By raising the osmotic pressure in the tank, adding salts helps fish feel less stressed. For every gallon, use around a teaspoon of aquarium salt. You should seek advice from a veterinarian if you can clearly notice signs of Fin Rot and are unclear of how to treat your fish. The addition of livebearer salt to tanks, according to many seasoned fish keepers, will aid in the treatment of fungal or bacterial fin rot.

Methylene blue

methylene blue
Using methylene blue to cure guppy fin rot (Youtube: Betta Guppy HAUS).

Furthermore, helpful in cases with severe fungal fin rot is the use of methylene blue. Fish lice and other parasite illnesses can be treated with methylthionine chloride. Moreover, it performs admirably against bacterial and fungal diseases.

Can guppy fin rot cure by itself?

Guppy fin rot cannot typically cure by itself. This condition is caused by bacterial infection, and if left untreated, it can lead to further health problems and even death. It’s important to address the underlying cause of the fin rot and to provide proper treatment to prevent the infection from spreading to other fish in the tank.

In some cases, if the fin rot is caught early and the underlying cause is addressed promptly, the fins may be able to grow back over time. However, it’s important to seek appropriate treatment to prevent further complications and ensure the health and well-being of your guppy fish.

Does guppy fin rot spread?

Yes, if untreated, guppy fin rot can be contagious from sick guppy fish in the aquarium. This illness is brought on by a bacterial infection, and other fish in the same environment are susceptible to contracting it very quickly. The bacteria that cause fin rot can get into the fish’s circulation, which can weaken their immune systems and cause additional health issues.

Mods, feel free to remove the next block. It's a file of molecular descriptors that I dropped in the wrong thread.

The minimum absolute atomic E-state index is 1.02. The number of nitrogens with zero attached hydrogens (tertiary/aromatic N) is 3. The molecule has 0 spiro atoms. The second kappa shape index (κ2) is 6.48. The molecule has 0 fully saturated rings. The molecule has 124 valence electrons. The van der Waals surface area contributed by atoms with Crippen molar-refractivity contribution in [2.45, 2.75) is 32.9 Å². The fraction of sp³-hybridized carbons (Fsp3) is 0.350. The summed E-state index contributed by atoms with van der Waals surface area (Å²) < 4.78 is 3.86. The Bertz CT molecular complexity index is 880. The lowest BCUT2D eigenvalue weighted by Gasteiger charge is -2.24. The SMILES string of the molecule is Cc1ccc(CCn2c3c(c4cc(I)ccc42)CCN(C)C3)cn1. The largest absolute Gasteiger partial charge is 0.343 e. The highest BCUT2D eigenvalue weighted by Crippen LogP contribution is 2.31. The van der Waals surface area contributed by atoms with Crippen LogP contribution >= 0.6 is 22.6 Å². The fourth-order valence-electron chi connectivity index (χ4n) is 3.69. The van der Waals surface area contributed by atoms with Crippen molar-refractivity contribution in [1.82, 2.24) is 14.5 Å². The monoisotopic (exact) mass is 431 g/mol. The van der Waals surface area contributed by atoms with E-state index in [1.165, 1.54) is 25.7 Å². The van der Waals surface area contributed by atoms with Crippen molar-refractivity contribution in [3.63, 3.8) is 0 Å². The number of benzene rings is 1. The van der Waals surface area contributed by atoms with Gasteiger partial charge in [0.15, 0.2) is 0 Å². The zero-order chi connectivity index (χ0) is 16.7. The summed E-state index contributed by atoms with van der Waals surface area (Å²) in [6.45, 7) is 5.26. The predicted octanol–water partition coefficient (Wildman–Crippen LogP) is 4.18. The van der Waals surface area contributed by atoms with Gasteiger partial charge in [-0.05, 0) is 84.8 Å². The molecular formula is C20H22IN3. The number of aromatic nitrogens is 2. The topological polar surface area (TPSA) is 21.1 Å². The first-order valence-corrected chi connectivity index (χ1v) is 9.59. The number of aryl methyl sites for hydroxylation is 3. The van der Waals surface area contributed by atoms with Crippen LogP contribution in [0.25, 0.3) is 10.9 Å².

How To Prevent Guppy Fin Rot?

Learning how to prevent fin rot is better than finding how to treat fin rot.

  • Establish ideal water conditions: If you maintain constant water temperatures, a neutral pH, and low ammonia, nitrate, and nitrite levels, your guppies will be free of fish diseases.
  • Routine tank cleaning: Infection-causing germs are less prevalent in a clean tank. Keep in mind that the size and number of fish in the tank will have the biggest impact on your cleaning routine. More cleaning sessions are required for a small, overstocked tank than for a larger one.
  • Make regular water changes: By often changing the water, you give your guppies a healthy habitat. The size and stocking of the tank will also affect how frequently the water has to be changed.
  • Enough space: Maintaining the proper fish population will stop your aquarium fish from becoming aggressive and showing fin-nipping behavior. Also, there won’t be enough bioload to encourage the growth of dangerous microorganisms.
  • Friendly tank mates: Guppies are calm community fish that should share a tank with other calm fish. Your guppies will experience stress and lose their resistance if they share an aquarium with aggressive fish.

Quality filters, quality food, and quarantine of new fish also are things that you can do for your guppy fish.


Can Guppy live with angelfish?

Yes, guppies and angelfish can live together in the same tank, but there are a few things to bear in mind before doing so. There is a chance that because angelfish are bigger and more aggressive than guppies, they will mistake them for food and attack. Guppies and angelfish can coexist peacefully if the proper safeguards are taken, and the tank is acceptable for both species.

How long does fin rot take to cure?

The length of fin rot treatment can vary depending on the infection’s severity and how well it works. While more severe cases of fin rot may take up to a few weeks to significantly recover, moderate cases can start to show improvement within a few days with the right treatment and water conditions.

Will water change fix fin rot?

Water changes can help to prevent and treat fin rot, but they are not a guaranteed solution on their own. However, if the fin rot is already present, water changes alone may not be enough to cure the infection fully.